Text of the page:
The doctor tells me he’s never seen a bigger bladder. Labor must have damaged the nerves and fluid has been building up. The bladder is pushing against all of my organs and that’s why I’m in so much pain. He tells me they should have never dismissed me from the labor and delivery ward and now I’m angry, but I don’t know who to be angry at. I feel like I can only be angry at myself. I look at the peaceful sleeping baby and I contemplate adoption again.

I wonder if they’ll need therapy…if they’ll ever think I didn’t love them enough. I wonder if they’ll miss me if I post a sticky note on the kitchen counter that says “I’m sorry, but I had to go.”

I tell my husband I’m giving him my two-week notice because I think after all this time I’m allowed to quit. We laugh and he tells me that if I quit, he’ll quit too. We’ve got enough gray hairs between the two of us to show the job is not an easy one.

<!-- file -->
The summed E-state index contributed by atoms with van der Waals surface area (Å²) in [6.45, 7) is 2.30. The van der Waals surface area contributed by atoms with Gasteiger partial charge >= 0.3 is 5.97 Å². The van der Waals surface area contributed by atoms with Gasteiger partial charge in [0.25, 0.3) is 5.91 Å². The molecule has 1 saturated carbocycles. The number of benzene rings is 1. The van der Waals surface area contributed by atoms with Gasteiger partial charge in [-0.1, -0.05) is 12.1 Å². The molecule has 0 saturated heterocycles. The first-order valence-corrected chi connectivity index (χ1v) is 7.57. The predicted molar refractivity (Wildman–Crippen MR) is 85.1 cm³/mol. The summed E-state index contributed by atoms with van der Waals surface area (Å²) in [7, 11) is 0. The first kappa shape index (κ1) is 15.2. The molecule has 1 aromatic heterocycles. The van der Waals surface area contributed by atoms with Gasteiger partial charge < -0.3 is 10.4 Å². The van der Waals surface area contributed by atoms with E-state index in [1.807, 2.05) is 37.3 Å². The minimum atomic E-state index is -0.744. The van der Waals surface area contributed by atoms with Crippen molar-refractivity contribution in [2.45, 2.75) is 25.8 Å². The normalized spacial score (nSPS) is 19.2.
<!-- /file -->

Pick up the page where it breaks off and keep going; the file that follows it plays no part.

The terms have been negotiated

It used to be zero,

now maybe three, maybe four…

A little tribe to call our own,

With ten fingers and ten toes

Little walking heartbeats to leave right through the door.

And I don’t know how we got here—

So complete and somewhat whole.

A little tribe to call our own “to treasure and to hold”.

I see it now, all of that trauma and all of those tears turned out to be the kind of suffering that transforms and leads to resurrected life. I’m no longer myself, but I don’t need to be, I’m someone that holds power against the trials that the darkness grows. The nights fall silent now and I wonder when I will emerge again. A metamorphosis of sorts—from death to life again.